16 AL RESPONSIBILITY [vising the client ntence.' criminal defense ity or cooperate indictment with iting the Rat' cally, opposed to :ion agreements dr own crimes by 0 are committed re this aversion. 3pectives among als of zealously in our crirhinal m agreement to nent to induce iocs not plead, t to become an pinion adhered to on Ivent of the Sentencant be advised at an the only course that ' be imposed." (cou!rt.y. 2000) (defendant in. 1998) (failure to ineffective assistance (but no claim where N.J. Super. 595, A.2d 1187 (2001) rum of Representing National Association with permission of ot match the article tienne. The Ethics of Defense Lawyers as per Series No ETHICAL DUTIES IN PLEA DISCUSSIONS 15:12 justice system.. Some lawyers have a firm policy against becoming involved with snitches. They believe that they have both the right and obligation to exercise their independent moral judgment by refusing to participate in the "dirty business'" of informer arrangements. Other lawyers claim that this is an elitist position which they say is available only to successful retained counsel, and not to many private practitioners or public defenders who often represent those most in need. These attorneys point out that the Federal Sentencing Guidelines and harsh mandatory minimum sentences leave many defendants with no realistic options other than cooperation. A number fear that classes of defendants will go unrepresented if lawyers are guided by their consciences in deciding whom they will and will not represent. Regardless of their individual personal moral views or professional policies about informers, all defense attorneys should support a lawyer's right to exercise independent judgment by refusing to become involved in, cooperation activities. Recognizing a defense lawyer's, right to refuse to represent snitches is not tantamount to claiming the refusal (or willingness) to participate in informer activities is a morally superior (or inferior) position to alternative philosophical beliefs. Rather, this view inerely encompasses the assertion that lawyers should not be deprived of the right to make decisions based on matters of individual conscience. A "no snitch" policy is consistent with protecting the client's best interests provided that: (a) the client knowingly consents to representation circumscribed by ethical views, (b) the lawyer agrees to discuss and advise the client about any cooperation option, and to inform the client of any offers involving cooperation, and (c) the parties agree that once cooperation has proceeded beyond preliminary discussions, if the client decides to pursue a deal, the lawyer will help the client find another attorney to handle the final negotiations. Strategically it often may be in a client's best interests for the lawyer to be a vigorous and aggressive defender, rather than to be perceived by prosecutors as interested in currying favor. The tactics necessary for the vigorous defense of a client may put the lawyer at a disadvantage if the client later wants to cooperate and the lawyer then needs to develop a friendly negotiating position with prosecutors. Therefore, wholly apart from the moral issues surrounding informer activities, effective strategy alone may dictate that a second lawyer should conduct informer negotiations. 'U.S. V. Bernal-Obeso, 989 F.2d 331, 333 (9th Cir. 1993). 643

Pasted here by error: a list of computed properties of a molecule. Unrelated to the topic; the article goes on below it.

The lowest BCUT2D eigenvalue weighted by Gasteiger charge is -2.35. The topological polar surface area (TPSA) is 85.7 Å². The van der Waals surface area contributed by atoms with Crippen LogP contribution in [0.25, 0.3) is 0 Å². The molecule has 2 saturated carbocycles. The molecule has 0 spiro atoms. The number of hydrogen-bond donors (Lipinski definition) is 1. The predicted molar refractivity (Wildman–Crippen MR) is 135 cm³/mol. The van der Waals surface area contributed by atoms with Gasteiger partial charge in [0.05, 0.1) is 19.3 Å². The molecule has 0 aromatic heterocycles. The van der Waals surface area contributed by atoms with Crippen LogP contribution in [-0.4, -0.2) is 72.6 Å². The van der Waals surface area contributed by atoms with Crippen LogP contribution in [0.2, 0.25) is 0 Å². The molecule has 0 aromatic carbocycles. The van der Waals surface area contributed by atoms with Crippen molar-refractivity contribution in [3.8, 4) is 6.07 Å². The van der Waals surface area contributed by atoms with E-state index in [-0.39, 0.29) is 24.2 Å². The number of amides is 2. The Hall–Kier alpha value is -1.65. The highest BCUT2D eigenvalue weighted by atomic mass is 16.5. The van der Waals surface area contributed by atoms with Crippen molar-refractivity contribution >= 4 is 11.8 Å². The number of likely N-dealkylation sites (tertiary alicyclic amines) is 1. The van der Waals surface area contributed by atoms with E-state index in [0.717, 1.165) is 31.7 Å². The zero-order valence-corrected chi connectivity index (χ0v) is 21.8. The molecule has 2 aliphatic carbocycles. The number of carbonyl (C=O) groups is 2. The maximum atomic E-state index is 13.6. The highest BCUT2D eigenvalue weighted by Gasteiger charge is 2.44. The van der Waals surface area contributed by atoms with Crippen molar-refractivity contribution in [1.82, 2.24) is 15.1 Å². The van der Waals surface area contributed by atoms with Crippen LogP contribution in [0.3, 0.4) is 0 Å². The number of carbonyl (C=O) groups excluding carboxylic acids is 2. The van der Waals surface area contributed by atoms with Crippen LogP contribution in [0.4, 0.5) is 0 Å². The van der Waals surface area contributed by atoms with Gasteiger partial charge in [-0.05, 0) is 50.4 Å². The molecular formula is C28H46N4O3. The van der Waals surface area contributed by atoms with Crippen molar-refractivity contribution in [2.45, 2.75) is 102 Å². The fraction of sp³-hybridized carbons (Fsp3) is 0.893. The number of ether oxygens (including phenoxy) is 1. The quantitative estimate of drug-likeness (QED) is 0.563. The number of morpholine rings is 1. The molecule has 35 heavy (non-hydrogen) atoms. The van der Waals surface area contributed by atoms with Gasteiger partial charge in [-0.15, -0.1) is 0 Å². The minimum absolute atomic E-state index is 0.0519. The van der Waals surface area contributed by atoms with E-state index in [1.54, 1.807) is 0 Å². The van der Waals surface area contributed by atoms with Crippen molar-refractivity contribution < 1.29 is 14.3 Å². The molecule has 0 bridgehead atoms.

17 15:12 PROFESSIONAL RESPONSIBILITY Defense Lawyers' Right to Exercise Independent Moral Judgment, Refusing to represent active informers on moral grotinds is consistent with a firm commitment to the defense of those accused of crimes, the protection of individual rights' and liberties, and promotion' of the highest traditions of criminal defense advocacy. Leading authorities support the position that a lawyer may refuse'to participate in informer activities under appropriate circumstances. In his treatise, Professional Responsibility ofthe Criminal Lawyer,' prominent ethics authority John Wesley Hall, Jr., recognizes that "some lawyers maintain personal moral values which may preclude them from doing some things which the client or other lawyers may think are dn the client's interest.... Many criminal lawyers absolutely refuse to represent 'snitches' or 'rollovers' as a matter of personal moral code." The position that attorneys should not follow their moral dictates about informer activities undermines ethical lawyering and threatens fundamental principles underlying our judicial system. In an era where lawyers are continuously attacked as "immoral hired guns," it does a great disservice to the bar to suggest that a lawyer's conduct should not be governed by conscience and moral principles." Thus it is vitally important that all lawyers support the right of each individual attorney to exercise moral judgment and autonomy in a responsible and principled manner. Protecting a defense lawyer's refusal to participate in informer activities on moral grounds is essential to the criminal, defense bar and all concerned with the integrity of our judicial system. Informers Pollute our Judicial System Many lawyers refuse to become involved in informer activities because of an unwillingness to become a part of the havoc that informers wreak on our criminal justice system. As the Ninth Circuit Court of Appeals stated in a recent opinion, unfortunately "our judicial history is speckled with cases where informants falsely pointed the finger of guilt at suspects and defendants, creating the risk of sending innocent persons to prison.'" One pf the most disturbing aspects of a lawyer participating in a cooperation arrangement is prosecution manipulation of 'Section 3.10 at 25 (1987 & Cumm. Supp. 1992). "See Fleming Sales Co., Inc. v. Bailey, 611 P. Supp,. 507, 519, 1 Fed. R. Serv. 3d 1501 (N.D. Ill; 1985) ("when a lawyer accepts or even encourages the role of a 'hired gun' in the worst sense ^the costs to the parties and to the courts are often substantial"). ^Bernal-Obeso, 989 P.2d at 334. ETHICAL DUTIES informer testii the defense lav during the sh linan,, a promi lawyer; The ei exoneration who testified i ous crimes, an Mintz observe [informers] hai with federal a information ag time and moi sweeter.'".. This pheno] prosecution. A evolutionary) ]! an untenable j I subtle or overt j more than tes "memory impr i What ifyou bei i Although th I widespread, th ; an attorney c; \ disturbing acti attorney-client the informer's lawyer compla deal or fall on in this "dirty b of the most pei The refusal tent with' widf they help to ol that "the use ( engaged,in'cla. "By definitic They must be ( cusing the inn under suspicic 'B. Howard M 1995, at 55, 59. ^Bernal-Obeso, ^Bernal-Obeso, 644